WVU chose to move Fall Fest to the Evansdale campus a few years ago and many students did not have good things to say about the decision. The school decided to move the concert to a more secluded location on evandale rather than the mountainlair green which is surrounded by fraternity houses and close to high street.

    3. Cracking down on fake ID use
    Morgantown has been cracking down on the use of fake ids for the past year now. A couple years ago, a lot of clubs/bars and stores that sell alcohol wouldn’t think twice if they were handed a fake ID. Authorities have increased fake ID penalties and have instructed these places to not accept fake IDs or they too will be in trouble.

    4. Changing bars last call time in Morgantown.
    The Morgantown city council has been discussing the idea of making the closing times for bars early in the night in an effort to keep kids safe. A new law has not yet been announced, but I wouldn’t be surprised if we see a change in the next couple of years.

    5. What happened to Sunnyside
    This one is a little bit older of a story but is still worth mentioning. Sunnyside used to be the spot for house parties up until the early 2000’s when WVU decided to replace most of the houses with university owned apartment complexes. Was this just the start of the effort to diminish the party scene?

  11. shananelson says:

    “Eco-lachia”
    “Green Appalachia”
    “Almost Green, Almost Heaven”

    With the topic of climate change on the forefront of national politics, we are in a perfect position to have conversations about the environment, it’s current state, and what we can do to help it on a more local level. For West Virginia to be a gorgeous state and for Appalachia to be a region with beautiful natural landscapes, it’s important to research and engage in meaningful conversations about issues such as climate change, depletion of natural resources, harm to the animals living in the region, public health concerns, political decisions that deal with the environment, and much more. Most importantly, however, it’s important to highlight how we can help, and how some people in this region are already making moves to change.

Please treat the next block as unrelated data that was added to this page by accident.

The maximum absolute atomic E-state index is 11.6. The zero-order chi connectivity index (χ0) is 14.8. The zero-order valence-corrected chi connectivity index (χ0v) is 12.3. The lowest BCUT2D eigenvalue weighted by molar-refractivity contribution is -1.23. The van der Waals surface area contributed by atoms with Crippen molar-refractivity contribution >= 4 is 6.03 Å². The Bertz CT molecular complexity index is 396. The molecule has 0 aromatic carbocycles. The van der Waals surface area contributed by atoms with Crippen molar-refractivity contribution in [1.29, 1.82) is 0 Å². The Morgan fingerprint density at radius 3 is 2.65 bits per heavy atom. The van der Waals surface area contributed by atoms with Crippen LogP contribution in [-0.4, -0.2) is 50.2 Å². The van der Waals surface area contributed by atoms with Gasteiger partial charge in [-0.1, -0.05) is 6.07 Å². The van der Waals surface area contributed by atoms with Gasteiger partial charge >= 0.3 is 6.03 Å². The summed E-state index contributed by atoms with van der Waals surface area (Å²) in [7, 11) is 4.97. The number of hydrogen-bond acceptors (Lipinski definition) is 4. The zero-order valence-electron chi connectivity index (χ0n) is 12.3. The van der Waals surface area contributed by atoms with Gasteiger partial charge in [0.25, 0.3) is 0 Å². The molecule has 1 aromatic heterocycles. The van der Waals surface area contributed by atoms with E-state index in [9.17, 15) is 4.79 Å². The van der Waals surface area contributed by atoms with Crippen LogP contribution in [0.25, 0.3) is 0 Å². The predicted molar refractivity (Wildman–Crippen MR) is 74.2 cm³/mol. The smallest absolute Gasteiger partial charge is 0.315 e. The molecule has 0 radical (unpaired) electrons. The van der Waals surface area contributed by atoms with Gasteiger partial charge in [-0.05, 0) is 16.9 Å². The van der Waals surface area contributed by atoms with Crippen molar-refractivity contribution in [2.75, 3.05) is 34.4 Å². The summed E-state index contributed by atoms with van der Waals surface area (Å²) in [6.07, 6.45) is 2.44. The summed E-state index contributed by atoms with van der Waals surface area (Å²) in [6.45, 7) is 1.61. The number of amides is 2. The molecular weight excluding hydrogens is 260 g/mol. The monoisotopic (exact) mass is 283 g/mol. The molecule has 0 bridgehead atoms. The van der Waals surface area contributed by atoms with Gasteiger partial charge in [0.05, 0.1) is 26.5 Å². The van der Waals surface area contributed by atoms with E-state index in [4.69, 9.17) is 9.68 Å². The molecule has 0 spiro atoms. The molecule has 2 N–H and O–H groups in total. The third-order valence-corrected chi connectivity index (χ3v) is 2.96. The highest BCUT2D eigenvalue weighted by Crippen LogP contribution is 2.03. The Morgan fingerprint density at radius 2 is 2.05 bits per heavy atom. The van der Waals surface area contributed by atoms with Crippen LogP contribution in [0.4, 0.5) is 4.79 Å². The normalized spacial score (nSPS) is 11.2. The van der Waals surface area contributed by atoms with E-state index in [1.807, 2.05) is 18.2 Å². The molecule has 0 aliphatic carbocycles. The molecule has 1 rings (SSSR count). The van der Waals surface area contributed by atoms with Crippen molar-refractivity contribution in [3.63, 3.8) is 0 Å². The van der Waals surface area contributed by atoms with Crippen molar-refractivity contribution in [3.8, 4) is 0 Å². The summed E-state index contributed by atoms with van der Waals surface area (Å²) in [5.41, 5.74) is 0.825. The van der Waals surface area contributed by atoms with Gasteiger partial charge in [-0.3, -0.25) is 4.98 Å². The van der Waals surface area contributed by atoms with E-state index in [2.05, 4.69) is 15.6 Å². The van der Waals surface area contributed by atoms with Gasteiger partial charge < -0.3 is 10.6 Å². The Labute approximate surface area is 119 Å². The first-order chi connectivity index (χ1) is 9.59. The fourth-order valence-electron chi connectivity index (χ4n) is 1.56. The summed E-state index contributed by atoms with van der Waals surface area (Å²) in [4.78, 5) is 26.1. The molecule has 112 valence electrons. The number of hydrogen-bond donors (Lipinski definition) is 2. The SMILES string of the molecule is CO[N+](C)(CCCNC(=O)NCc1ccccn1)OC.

1. When it comes to making small changes that will help our environment long-term, some WVU restaurants are already taking a stand and making a change. Multiple on-campus restaurants such as Hugh Baby’s and Taziki’s are ditching plastic straws, lids, and other common plastic items that contribute to harming the environment. What made these particular restaurants do this? Are others planning to do the same?
    Interview sources: Employees at these restaurants, students
    Online sources:
    https://koaa.com/news/covering-colorado/2019/02/07/straw-ban-bill-introduced-in-colora
    do-house/, https://www.citizentribune.com/news/editorial/the-great-drinking-straw-debate/article_b92e91b6-6418-11e8-a0b9-ff0422240d1e.html

    2. On the same foot, one national, non-profit organization is in the works of partnering with students in Dr. Jasper Fessman’s STCM 459 capstone course. Project Drawdown, a coalition of researchers, scientists, doctors, and many more, have come up with 100 sustainable solutions to climate change that we can all participate in. In order to actually get these solutions implemented and to bridge the gap between urgency and agency, the organization is teaming up with students in the class who will organize green, environmentally friendly campaigns and events on campus to generate awareness to their solutions. Since a lot of WVU students seem to buy into other environmentally friendly trends such as reusable water bottles and metal straws, will this have an impact? What are the plans to help WVU students take small steps to implement Drawdown’s solutions?
    Interview sources: Dr. Jasper Fessman, Kit Seeborg (Project Drawdown Communications Director), STCM459 students.